Hundreds of employees of a solar panel factory in Massachusetts are looking for new jobs after the company announced that it's moving the plant to China.
Three years ago, Massachusetts wooed Evergreen Solar to locate in a former Army base in Devens that had been converted into an office park, hoping it would help boost the state's reputation as a hub for green industry. Now, many are second-guessing if and how government should be in the business of helping private business.
Glenn Fine may be the most powerful law enforcement officer you've never heard of.
Over 10 years as the Justice Department's inspector general, Fine exposed widespread FBI civil liberties violations. He called out former Attorney General Alberto Gonzales for failing to supervise employees who injected politics into hiring decisions. And he took the Marshals Service to task for not doing enough to protect judges.
The Obama administration is trying to navigate new political realities in the Middle East.
Hezbollah, which the U.S. calls a terrorist organization, is emerging as the main political power broker in Lebanon. Protesters toppled an autocrat in Tunisia, and many are taking to the streets in Egypt seemingly trying to do the same.
The U.S. is trying to encourage change — without too much turmoil or anti-American backlash.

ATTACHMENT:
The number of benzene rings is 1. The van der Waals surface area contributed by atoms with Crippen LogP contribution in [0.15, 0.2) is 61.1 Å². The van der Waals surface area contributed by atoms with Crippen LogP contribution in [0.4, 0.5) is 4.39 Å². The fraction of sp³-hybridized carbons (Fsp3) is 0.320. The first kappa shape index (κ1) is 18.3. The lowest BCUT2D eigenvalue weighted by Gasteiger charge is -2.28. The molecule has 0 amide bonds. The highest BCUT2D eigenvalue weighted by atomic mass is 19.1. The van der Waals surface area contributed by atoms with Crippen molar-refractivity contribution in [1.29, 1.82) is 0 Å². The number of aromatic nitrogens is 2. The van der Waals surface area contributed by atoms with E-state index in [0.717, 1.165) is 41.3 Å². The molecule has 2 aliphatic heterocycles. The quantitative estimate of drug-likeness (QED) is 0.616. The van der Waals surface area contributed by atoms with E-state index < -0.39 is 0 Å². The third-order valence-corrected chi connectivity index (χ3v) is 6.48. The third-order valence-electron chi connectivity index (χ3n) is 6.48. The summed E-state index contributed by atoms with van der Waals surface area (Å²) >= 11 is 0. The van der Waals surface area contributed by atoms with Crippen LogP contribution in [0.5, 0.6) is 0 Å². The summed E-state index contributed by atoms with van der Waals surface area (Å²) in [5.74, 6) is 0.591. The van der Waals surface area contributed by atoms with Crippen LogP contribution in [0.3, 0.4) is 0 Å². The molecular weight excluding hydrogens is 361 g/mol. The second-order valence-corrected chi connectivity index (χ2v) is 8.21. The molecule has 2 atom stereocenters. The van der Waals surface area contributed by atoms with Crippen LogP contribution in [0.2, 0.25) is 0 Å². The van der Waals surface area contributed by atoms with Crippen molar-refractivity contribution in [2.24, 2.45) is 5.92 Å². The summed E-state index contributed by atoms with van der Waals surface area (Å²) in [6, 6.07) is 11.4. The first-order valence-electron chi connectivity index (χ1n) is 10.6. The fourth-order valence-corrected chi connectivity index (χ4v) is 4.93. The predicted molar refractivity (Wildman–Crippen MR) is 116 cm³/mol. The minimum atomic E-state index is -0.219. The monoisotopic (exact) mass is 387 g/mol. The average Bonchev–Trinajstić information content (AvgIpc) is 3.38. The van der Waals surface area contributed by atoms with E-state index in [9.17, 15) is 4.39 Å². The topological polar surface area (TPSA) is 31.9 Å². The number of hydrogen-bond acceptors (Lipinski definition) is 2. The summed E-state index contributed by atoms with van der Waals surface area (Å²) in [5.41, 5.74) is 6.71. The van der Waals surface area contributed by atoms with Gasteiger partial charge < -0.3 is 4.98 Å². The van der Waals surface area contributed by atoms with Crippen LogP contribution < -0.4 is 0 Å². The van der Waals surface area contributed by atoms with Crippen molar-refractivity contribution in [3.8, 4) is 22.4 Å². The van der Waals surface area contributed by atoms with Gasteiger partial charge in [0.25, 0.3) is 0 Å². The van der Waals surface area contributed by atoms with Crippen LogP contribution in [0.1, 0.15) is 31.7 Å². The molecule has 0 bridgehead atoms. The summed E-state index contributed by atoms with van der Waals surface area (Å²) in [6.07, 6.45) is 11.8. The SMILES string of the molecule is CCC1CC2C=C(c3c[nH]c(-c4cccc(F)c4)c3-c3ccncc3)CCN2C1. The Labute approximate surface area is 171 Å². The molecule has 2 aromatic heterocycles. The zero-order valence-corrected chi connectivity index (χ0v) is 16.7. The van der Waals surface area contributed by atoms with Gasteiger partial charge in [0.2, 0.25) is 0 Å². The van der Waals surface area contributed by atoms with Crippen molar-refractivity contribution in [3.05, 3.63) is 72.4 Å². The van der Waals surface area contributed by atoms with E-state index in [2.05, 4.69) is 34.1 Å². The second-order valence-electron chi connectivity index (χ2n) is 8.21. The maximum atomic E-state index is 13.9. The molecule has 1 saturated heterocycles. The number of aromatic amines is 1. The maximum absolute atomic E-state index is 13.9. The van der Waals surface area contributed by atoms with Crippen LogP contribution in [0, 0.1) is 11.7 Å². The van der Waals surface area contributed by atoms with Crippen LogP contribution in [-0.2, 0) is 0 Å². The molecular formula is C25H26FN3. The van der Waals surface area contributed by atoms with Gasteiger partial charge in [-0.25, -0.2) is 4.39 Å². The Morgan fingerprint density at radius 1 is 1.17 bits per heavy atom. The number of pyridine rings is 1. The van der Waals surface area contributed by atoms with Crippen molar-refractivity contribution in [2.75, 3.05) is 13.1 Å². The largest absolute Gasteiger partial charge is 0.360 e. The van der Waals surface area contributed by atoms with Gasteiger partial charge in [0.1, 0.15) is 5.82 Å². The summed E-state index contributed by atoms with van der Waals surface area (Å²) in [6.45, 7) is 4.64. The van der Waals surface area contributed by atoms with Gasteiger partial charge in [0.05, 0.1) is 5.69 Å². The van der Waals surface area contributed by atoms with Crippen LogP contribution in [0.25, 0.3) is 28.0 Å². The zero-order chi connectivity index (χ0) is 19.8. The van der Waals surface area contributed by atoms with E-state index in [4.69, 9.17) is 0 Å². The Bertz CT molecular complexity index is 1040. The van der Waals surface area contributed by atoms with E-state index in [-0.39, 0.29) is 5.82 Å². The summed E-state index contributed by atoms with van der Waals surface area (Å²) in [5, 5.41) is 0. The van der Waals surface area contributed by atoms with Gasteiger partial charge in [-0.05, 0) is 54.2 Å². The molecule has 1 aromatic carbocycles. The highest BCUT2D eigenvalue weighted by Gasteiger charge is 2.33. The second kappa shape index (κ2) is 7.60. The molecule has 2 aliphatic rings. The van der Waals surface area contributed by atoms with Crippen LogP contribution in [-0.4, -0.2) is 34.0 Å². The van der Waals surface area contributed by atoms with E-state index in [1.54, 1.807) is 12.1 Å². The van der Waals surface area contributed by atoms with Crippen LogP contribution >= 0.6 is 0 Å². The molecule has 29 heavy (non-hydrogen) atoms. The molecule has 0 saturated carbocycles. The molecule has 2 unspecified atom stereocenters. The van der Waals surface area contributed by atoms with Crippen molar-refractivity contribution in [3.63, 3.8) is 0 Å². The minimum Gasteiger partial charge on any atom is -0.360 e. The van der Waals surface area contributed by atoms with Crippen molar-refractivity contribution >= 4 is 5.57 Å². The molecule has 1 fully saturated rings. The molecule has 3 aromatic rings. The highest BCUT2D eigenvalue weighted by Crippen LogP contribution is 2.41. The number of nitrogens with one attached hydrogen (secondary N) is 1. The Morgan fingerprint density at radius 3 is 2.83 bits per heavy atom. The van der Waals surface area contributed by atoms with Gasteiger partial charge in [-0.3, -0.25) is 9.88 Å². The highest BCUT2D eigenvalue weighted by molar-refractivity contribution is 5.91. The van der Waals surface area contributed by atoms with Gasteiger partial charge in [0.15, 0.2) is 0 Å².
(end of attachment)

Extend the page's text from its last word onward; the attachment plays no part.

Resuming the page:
Frontal male nudity and a cheerfully ambisexual hero notwithstanding, Gregg Araki's candy-colored, screwball collegiate sex-comedy, Kaboom, seems for a good long while like it's aimed pretty squarely at mainstream audiences.
Well, mainstream audiences of a sufficiently relaxed bent on gender issues, anyway. The quips fly fast, the party-hearty attitude's agreeably hip, and the hookups, missed connections, and 'shroom-induced hallucinations are more-or-less standard issue for a youth oriented rom-com, assuming you allow for the director's New Queer Cinema roots.
Ronald McNair was one of the astronauts killed 25 years ago on Jan. 28, when the space shuttle Challenger exploded. As his brother recalls, McNair's life was all about exploring boundaries — and exceeding them.
McNair was only the second African-American to visit space. He'd been there once before, aboard a Challenger mission in 1984. On that trip, he played his saxophone while in orbit.